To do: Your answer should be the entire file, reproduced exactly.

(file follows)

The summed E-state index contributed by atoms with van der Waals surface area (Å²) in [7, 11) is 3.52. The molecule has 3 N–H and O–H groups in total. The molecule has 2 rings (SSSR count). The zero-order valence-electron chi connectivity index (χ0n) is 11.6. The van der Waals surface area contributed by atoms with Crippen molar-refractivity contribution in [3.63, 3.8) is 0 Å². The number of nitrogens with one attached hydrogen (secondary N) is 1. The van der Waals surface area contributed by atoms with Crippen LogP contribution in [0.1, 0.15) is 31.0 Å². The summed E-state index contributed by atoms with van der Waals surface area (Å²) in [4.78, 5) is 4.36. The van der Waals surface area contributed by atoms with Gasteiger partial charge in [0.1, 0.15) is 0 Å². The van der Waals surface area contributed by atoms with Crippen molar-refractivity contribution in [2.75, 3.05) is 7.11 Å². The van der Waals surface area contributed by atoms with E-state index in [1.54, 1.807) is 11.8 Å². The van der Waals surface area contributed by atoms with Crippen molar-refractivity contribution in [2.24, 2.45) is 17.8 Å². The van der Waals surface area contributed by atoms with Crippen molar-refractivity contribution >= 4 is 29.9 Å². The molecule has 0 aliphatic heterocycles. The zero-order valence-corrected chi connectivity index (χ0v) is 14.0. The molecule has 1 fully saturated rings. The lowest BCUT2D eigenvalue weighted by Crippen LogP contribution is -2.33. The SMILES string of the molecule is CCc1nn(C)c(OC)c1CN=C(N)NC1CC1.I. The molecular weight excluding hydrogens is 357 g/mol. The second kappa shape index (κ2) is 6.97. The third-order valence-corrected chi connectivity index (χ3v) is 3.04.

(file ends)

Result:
The summed E-state index contributed by atoms with van der Waals surface area (Å²) in [7, 11) is 3.52. The molecule has 3 N–H and O–H groups in total. The molecule has 2 rings (SSSR count). The zero-order valence-electron chi connectivity index (χ0n) is 11.6. The van der Waals surface area contributed by atoms with Crippen molar-refractivity contribution in [3.63, 3.8) is 0 Å². The number of nitrogens with one attached hydrogen (secondary N) is 1. The van der Waals surface area contributed by atoms with Crippen LogP contribution in [0.1, 0.15) is 31.0 Å². The summed E-state index contributed by atoms with van der Waals surface area (Å²) in [4.78, 5) is 4.36. The van der Waals surface area contributed by atoms with Gasteiger partial charge in [0.1, 0.15) is 0 Å². The van der Waals surface area contributed by atoms with Crippen molar-refractivity contribution in [2.75, 3.05) is 7.11 Å². The van der Waals surface area contributed by atoms with E-state index in [1.54, 1.807) is 11.8 Å². The van der Waals surface area contributed by atoms with Crippen molar-refractivity contribution in [2.24, 2.45) is 17.8 Å². The van der Waals surface area contributed by atoms with Crippen molar-refractivity contribution >= 4 is 29.9 Å². The molecule has 0 aliphatic heterocycles. The zero-order valence-corrected chi connectivity index (χ0v) is 14.0. The molecule has 1 fully saturated rings. The lowest BCUT2D eigenvalue weighted by Crippen LogP contribution is -2.33. The SMILES string of the molecule is CCc1nn(C)c(OC)c1CN=C(N)NC1CC1.I. The molecular weight excluding hydrogens is 357 g/mol. The second kappa shape index (κ2) is 6.97. The third-order valence-corrected chi connectivity index (χ3v) is 3.04.